William Golding’s Lord of the Flies is a novel that explores violence in its various forms. From the physical violence of the boys fighting and killing each other, to the psychological violence of their deteriorating mental state, the novel demonstrates the many ways in which violence can manifest.
Golding uses violence as a way to show the boys’ descent into savagery. The physical violence is a direct result of their isolation from society and their lack of adult supervision. As they are left to fend for themselves, the boys quickly turn to violence as a way to solve their problems. This is seen when they first kill a pig and later when they kill Simon and Ralph. The boys also use violence as a way to intimidate and control each other.
The Lord of the Flies by William Golding is a well-known story about the difficulties faced by young boys who are marooned on an island without society’s standards. Using violent disasters as inspiration, Golding revealed the evil that comes out when civilization’s values are lost in this castaway tale.
The novel begins with a plane crash that strands a group of young boys on an uninhabited island. At first, the boys are excited about their new surroundings and eagerly explore the island. However, as time goes on and they realize that there is no hope of rescue, the boys start to panic. In desperation, they elect Ralph as their leader in hopes that he will be able to bring some order to their chaotic situation.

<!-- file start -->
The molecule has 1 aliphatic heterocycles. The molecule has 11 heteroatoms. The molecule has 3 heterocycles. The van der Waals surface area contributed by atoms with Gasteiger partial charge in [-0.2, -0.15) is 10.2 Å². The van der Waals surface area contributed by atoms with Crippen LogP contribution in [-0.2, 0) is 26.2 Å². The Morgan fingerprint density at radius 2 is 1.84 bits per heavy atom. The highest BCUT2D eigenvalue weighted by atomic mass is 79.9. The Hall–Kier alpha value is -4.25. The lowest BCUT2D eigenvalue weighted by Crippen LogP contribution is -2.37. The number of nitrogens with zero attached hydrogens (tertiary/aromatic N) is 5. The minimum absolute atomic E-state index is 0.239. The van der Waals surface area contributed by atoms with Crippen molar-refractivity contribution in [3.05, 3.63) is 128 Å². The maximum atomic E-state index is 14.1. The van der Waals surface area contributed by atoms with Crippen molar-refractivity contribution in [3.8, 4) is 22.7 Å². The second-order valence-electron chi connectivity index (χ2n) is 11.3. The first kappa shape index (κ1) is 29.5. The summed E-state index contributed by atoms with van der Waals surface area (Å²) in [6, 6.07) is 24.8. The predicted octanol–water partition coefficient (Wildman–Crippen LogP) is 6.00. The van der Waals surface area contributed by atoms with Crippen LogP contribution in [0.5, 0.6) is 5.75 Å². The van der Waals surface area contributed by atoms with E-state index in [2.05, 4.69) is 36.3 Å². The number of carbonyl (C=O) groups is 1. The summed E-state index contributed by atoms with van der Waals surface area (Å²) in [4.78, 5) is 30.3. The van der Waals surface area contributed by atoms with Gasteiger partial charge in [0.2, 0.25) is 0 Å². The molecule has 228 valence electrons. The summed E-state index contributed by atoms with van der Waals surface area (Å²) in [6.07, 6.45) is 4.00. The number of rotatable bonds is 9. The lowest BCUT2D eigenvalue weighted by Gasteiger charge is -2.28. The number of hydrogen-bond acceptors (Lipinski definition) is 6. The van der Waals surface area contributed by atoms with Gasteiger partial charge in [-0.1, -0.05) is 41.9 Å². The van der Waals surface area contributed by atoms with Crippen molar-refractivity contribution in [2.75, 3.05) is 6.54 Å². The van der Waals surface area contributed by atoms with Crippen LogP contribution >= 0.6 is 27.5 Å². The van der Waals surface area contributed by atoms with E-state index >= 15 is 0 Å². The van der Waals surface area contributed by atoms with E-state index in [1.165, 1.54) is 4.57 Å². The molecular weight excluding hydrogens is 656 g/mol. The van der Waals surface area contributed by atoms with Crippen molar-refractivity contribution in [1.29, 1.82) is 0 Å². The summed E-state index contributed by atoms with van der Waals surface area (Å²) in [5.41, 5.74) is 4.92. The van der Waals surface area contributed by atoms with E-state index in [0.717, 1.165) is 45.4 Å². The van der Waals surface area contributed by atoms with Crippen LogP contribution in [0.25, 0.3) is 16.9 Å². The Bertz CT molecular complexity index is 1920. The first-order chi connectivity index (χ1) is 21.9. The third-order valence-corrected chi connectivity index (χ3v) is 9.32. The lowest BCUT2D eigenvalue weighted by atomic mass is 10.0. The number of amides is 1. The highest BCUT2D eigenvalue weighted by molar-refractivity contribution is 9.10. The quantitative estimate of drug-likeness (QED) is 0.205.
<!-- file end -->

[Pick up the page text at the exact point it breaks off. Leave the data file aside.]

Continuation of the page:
Unfortunately, Ralph’s efforts are quickly thwarted by the arrival of Jack and his band of hunters. Jack is determined to take control of the situation and instills fear in the other boys by leading them on brutal hunts for food. The violence escalates when two of the boys, Simon and Piggy, are brutally murdered by Jack and his hunters. In the end, Ralph is the only one left who still believes in the goodness of humanity. He is chased down and brutally killed by Jack, thus signifying the complete descent into savagery.
Golding uses violence as a way to show how quickly civilization can break down when there are no rules or consequences. The novel serves as a warning about the dangers of unchecked power and highlights the importance of morality and order.
To rationalize the morality decay that takes place without civilization’s rules, Golding also utilized the youngsters to demonstrate it. The boys in the novel desired to establish a tiny civilization at first so as to mimic the one on the outside world. They picked a leader, assigned roles to various individuals, and even devised a code of laws and axioms.
However, as the novel continued and their time on the island increased, the boys began to lose touch with reality. They became more and more savage, to the point where they were committing murder. The violence present in Lord of the Flies is a direct result of the loss of civilization and the descent into savagery. Golding uses this novel to warn about the potential for violence that exists within every human being.
However, as their stay on the island continued and they received no repercussions for their poor behaviors, they gradually began to violate the norms and values imposed by society.